The Great Canterbury Psalter

The Great Canterbury Psalter f. 154v, psalm 87  O Lord, the God of my salvation, I have cried in the day and in the night before you


f. 154v, psalm 87  O Lord, the God of my salvation, I have cried in the day and in the night before you

The psalm evokes the most painful moments and the threshold of death (v. 7, Posuerunt me in lacu inferiori: in tenebrosis, et in umbra mortis // They have laid me in the lower pit: in the dark places, and in the shadow of death). The danger of death awaits the psalmist as it did Christ before the Passion. Three of the four scenes that comprise this psalm are directly adjacent to Christ’s Passion but their contents appear in different planes. Only the first lacks these very obvious evangelical contents. It portrays a very old David shifted to the left still playing a psaltery accompanied by bearded musicians with grey hair on a flute and tambor, a portable organ, viola and lutes, in addition to other psalteries. It does not seem to be festive music on this occasion. Everything focuses on the gloomy contents of the psalm, and the tired faces of the musicians, including the king, reflect the weight of the worst moments (v. 4, Quia repleta est malis anima mea: et vita mea inferno appropinquavit // For my soul is filled with evils: and my life hath drawn nigh to hell; St Augustine, Enarrationes III, p. 271). The idea of burial and life amongst the dead in gloomy, deep and abominable places prevails in most of the text which concludes with the psalmist’s questions about a divine answer as yet unanswered. Nor is joy emanated by the six attractive angels with the Arma Christi painted around the cross, including the rope, the crown of thorns, several whips and the spear, the sponge and vinegar, several more whips, a transparent veil and the shroud. The cross is positioned as the main symbol of the Passion, reminiscent of the layout on f. 149, and its great prominence may evoke the cross lifted up by two angels in Giotto’s Final Judgement in the Arena Chapel in Padua.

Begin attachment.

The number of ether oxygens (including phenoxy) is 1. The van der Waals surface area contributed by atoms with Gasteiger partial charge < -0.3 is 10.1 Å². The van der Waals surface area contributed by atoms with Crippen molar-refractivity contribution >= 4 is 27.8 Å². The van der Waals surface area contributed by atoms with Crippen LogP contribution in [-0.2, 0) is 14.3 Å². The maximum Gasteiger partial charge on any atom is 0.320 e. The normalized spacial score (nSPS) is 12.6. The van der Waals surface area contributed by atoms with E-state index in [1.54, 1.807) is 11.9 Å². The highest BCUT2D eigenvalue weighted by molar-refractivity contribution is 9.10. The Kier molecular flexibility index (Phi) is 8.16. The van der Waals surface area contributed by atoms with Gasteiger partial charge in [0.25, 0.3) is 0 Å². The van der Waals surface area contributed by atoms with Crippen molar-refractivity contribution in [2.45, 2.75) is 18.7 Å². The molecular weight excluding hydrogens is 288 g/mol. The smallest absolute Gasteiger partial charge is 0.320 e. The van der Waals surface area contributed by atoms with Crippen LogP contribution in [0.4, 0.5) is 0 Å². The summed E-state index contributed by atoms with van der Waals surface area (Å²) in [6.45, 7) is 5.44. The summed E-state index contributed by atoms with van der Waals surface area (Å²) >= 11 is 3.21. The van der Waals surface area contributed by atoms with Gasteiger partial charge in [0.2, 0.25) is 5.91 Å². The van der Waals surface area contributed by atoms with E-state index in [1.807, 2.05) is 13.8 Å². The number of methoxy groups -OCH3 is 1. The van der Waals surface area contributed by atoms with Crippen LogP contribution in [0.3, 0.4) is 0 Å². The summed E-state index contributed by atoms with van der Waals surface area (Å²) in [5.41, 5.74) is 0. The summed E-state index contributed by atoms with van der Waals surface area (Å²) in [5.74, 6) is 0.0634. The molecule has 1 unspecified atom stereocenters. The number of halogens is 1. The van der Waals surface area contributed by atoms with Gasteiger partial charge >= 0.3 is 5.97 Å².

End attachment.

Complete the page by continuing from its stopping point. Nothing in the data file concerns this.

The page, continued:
The sorrowful canticle of David and his people attempts to offset humanity’s guilt to be embodied again in Judas. This is portrayed in the lower register in the Arrest of Christ, preceded by the moment when Judas does his transaction with the princes of the Jews, depicted once again with the mitres worn by Christian bishops (see f. 117). The scene of the sale is unusual because of the considerable space devoted to it and the elements depicted in it, particularly the table behind which three of the most noticeable Jews receive Judas. Upon the table is the bag that contained the coins, also painted on the table, some of which are received by the treacherous apostle. This is a very interesting scene that prefigures later banking transactions. The Jews, often accused of usury, are hence directly involved in the circulation and handling of money, as reflected in the trecentist image. Likewise, the second episode chosen completes the contents of the psalm, which speaks of the betrayal of the Lord who was delivered to his enemy by his own followers (v. 9, Traditus sum, et non egrediebar // I was delivered up, and came not forth). The embrace and kiss of Judas, garbed in green and ochre, take place in the midst of a group of soldiers wearing bluish or metallic helmets. One of them has a shield with a star and crescent moon and carries a torch, accompanied by another; the clusters of vertical staffs commonplace elsewhere being absent. Rather than being forms of lighting, the lit fires seem to have a specific meaning contributed to by elevating them to the episode featuring the angels. The shadow of death now casts itself upon Jesus betrayed by the treacherous apostle, reminding us once again of verse 7. This skilfully focuses the fire on sacrifice and passion as much as on the punishment of the unbelievers. Despite everything, the anecdote of St Peter cutting an ear off a fallen and bleeding Malchus is not forgotten. The lack of interest in the subsequent healing of the wound depicted more clearly in other works is noteworthy. In the Arrest Christ is separated from his followers, as described in the psalm (v. 9, Longe fecisti notos meos a me... // Thou hast put away my acquaintance far from me) and exposed to the possibility of being killed, facilitating the comprehension of the lamentations expressed by David.

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